How to Get Over the Drinks That Got Away

This article first appeared on After Party Magazine.

As I sat in my poolside lounge chair at a hotel in Miami recently, my travel buddy walked up from the beach to join me. She held a clear plastic cup with some sand stuck to it. Empty of liquid, the cup had mint leaves clinging to its inside, along with a couple of sad-looking, dessicated lime pieces. “Mojito?” I asked.

“Yeah,” she replied with a shrug that might have meant, “but it wasn’t very good.”

I appreciated her tact, intended to counter any envy I might have felt as I sat there with my sun-warmed bottle of sparkling water. She was right to think that I might have been jealous, but it wasn’t for the reason she likely thought.

I wasn’t envious because she was able to have a drink while sitting on the beach and I could not. Instead, it was the mojito itself that sparked a twinge of regret in my brain. I never had one when I was drinking. What did it taste like? Was it strong? Was my life not complete without having poured that particular blend of liquids down my throat?

As an alcoholic, I feel like I should know what a mojito tastes like and probably even have a mojito story or two—that Fourth of July that I drank mojitos on a boat, or the time I got sick after the mojitos at that Caribbean restaurant downtown.

I’ve been sober for a little while, so the list of popular drinks I never tasted has gotten quite long. Some of these sound like cocktails I would have enjoyed—a lychee martini, for example. Some sound like they pack a new buzz—absinthe, in particular. And some sound flat-out disgusting, such as the Flaming Dr Pepper—a mix of rum, light beer and amaretto. It’s even socially acceptable now to drink wine poured from a screw-top bottle. (Although I understand it’s still not appropriate to drink said wine directly from said bottle, as I might have been inclined to do.)

Over time, I’ve gotten some perspective on the lure of these drinks. Every once in a while, like in Miami, I just have to remind myself of a few things.

First, these unexplored cocktails need to come off the pedestal I’ve put them on. I am susceptible to thinking that people out drinking mojitos are having more fun than I had when I was out drinking, simply because they’re drinking mojitos. But if I’m honest, for the last several years of my drinking, pretty much everyone I knew was already having more fun than I was, no matter what cocktail they held in their hands. Once my drinking shifted from social to necessary, the fun was over, mojito or no mojito.

One of the most annoying things people said to me when I got sober was, “Well, the party had to end some time.” Really? I would think. I don’t know what party you were at, but I haven’t had fun in years. All that was left at the end was compulsion, shame and misery.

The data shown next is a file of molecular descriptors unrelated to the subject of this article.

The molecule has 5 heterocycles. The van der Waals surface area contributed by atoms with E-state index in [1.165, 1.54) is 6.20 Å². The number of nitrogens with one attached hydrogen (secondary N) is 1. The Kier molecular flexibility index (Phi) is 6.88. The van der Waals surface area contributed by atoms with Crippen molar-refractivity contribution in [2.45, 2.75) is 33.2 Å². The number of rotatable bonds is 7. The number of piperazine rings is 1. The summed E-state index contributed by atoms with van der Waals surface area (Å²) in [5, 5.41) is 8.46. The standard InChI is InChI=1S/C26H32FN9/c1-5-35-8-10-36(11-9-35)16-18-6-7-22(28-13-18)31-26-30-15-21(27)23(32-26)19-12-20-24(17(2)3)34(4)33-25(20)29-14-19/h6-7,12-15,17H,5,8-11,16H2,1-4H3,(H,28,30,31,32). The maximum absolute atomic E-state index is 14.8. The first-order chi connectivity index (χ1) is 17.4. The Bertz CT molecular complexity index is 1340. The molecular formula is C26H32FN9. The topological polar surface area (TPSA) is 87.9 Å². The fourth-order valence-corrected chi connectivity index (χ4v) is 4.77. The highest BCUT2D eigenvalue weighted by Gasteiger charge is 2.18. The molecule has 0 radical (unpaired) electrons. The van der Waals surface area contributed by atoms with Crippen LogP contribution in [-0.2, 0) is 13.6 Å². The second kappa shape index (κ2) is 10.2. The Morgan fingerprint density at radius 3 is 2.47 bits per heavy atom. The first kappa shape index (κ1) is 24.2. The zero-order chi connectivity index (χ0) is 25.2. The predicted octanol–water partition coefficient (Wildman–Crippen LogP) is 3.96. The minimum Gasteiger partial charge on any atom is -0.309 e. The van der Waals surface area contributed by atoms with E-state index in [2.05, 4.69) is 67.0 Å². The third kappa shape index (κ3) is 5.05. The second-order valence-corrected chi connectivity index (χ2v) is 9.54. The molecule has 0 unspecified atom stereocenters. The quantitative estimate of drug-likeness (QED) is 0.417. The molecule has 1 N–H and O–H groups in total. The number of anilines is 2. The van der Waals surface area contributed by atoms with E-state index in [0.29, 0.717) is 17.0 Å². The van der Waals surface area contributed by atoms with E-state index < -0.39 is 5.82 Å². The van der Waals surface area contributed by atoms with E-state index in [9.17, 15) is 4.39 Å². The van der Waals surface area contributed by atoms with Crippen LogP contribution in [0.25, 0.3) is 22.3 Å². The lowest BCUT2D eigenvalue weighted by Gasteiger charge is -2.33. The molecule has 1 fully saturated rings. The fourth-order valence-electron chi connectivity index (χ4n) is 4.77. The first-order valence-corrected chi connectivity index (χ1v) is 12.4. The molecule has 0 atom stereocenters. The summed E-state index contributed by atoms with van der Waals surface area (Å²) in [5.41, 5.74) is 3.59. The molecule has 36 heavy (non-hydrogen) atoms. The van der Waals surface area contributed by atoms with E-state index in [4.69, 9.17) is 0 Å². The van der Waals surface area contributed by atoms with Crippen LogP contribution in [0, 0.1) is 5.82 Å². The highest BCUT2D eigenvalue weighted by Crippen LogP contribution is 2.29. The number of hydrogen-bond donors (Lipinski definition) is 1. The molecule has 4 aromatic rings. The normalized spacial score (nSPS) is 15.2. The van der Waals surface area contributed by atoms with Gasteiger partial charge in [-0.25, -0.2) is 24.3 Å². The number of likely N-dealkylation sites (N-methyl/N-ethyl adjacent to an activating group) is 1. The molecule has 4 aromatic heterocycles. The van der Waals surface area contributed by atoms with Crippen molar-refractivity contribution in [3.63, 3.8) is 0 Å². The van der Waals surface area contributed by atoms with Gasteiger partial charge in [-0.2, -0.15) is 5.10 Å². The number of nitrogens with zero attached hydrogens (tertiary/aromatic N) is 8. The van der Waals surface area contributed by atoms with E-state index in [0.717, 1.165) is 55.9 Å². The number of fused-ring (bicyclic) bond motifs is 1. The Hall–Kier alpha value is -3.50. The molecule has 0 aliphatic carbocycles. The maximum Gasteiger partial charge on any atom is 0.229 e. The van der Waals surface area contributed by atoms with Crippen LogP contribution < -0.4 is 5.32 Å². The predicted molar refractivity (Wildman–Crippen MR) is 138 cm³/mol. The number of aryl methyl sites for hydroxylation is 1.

The second thing I need to remember is not to fantasize about the taste of a drink I never tried. While I can easily picture a delicious explosion in my mouth when first tasting a French 75 (gin, Champagne, lemon juice and sugar), it’s not as if I ever would have sat there and sipped it or paused over the flavors. I would have swished it down as quickly as I was physically able.

What something tasted like was never relevant when I drank. The only questions I mulled over were: Cabernet or Merlot? Absolut Citron or Ketel One? Margarita on the rocks with salt or without? Sure, there was a casual nod to the specific taste of the drink I was about to have, but the important thing was just to get it in front of me.

And finally, I have to remember that the reason I never tried a mojito when I drank is that I just never ordered one. They aren’t a glamorous new libation. Mojitos were around back then. The truth is that I only ordered what I knew would give me the best buzz the fastest—straight up martinis and margaritas on the rocks with a floater shot were solid and reliable. Why would I have wasted a precious drink order on something that might be too sweet and possibly too weak to get the job done?

I don’t often mention my regret at not having tried a specific drink when someone else orders one, mostly because I bristle at the common response: “Ask the bartender to make it virgin!” It could be just me, but those words make me want to deposit my non-alcoholic drink over the head of the speaker. I drank virgin cocktails when I was eight years old and my parents took us to a “grown-up” restaurant for dinner. At this point in my life, I’d rather exchange the calories in a virgin banana daiquiri for a real dessert.

In the end, it doesn’t matter what rationale I use to get rid of my feelings about not having tried one drink or another, as long as I get rid of them. While my friend tossed out her plastic mojito cup, I straightened my head out:

No, I don’t get to try a mojito. I cannot drink safely. After one mojito, I would know what it tastes like, but one mojito would lead to two mojitos, then four mojitos and pretty soon I’d be asking the bartender if he knew where I could get some cocaine.

I have to remember that every day. If I do, I get to spend Saturdays like that one in Miami, feeling healthy, with someone I love. Just don’t offer me a Shirley Temple.